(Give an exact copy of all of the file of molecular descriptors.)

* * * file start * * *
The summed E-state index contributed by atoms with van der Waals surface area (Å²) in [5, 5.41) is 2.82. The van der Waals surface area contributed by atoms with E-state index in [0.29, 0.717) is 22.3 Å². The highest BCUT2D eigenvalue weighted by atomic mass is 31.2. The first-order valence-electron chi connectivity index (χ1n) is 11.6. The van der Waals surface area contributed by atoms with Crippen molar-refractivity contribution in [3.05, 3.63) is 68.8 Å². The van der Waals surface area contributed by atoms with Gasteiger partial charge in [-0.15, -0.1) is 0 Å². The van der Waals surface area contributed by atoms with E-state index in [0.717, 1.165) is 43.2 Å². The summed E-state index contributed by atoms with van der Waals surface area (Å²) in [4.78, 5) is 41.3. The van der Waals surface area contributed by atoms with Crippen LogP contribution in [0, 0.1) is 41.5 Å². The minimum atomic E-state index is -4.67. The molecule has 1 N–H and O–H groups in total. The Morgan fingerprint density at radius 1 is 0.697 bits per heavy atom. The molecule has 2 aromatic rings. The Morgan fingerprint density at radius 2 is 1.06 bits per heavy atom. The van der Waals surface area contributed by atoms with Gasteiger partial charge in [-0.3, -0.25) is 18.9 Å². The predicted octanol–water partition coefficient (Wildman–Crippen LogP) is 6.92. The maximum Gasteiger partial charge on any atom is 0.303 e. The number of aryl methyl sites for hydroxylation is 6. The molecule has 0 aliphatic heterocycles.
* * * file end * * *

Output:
The summed E-state index contributed by atoms with van der Waals surface area (Å²) in [5, 5.41) is 2.82. The van der Waals surface area contributed by atoms with E-state index in [0.29, 0.717) is 22.3 Å². The highest BCUT2D eigenvalue weighted by atomic mass is 31.2. The first-order valence-electron chi connectivity index (χ1n) is 11.6. The van der Waals surface area contributed by atoms with Crippen molar-refractivity contribution in [3.05, 3.63) is 68.8 Å². The van der Waals surface area contributed by atoms with Gasteiger partial charge in [-0.15, -0.1) is 0 Å². The van der Waals surface area contributed by atoms with E-state index in [0.717, 1.165) is 43.2 Å². The summed E-state index contributed by atoms with van der Waals surface area (Å²) in [4.78, 5) is 41.3. The van der Waals surface area contributed by atoms with Crippen LogP contribution in [0, 0.1) is 41.5 Å². The minimum atomic E-state index is -4.67. The molecule has 1 N–H and O–H groups in total. The Morgan fingerprint density at radius 1 is 0.697 bits per heavy atom. The molecule has 2 aromatic rings. The Morgan fingerprint density at radius 2 is 1.06 bits per heavy atom. The van der Waals surface area contributed by atoms with Gasteiger partial charge in [-0.3, -0.25) is 18.9 Å². The predicted octanol–water partition coefficient (Wildman–Crippen LogP) is 6.92. The maximum Gasteiger partial charge on any atom is 0.303 e. The number of aryl methyl sites for hydroxylation is 6. The molecule has 0 aliphatic heterocycles.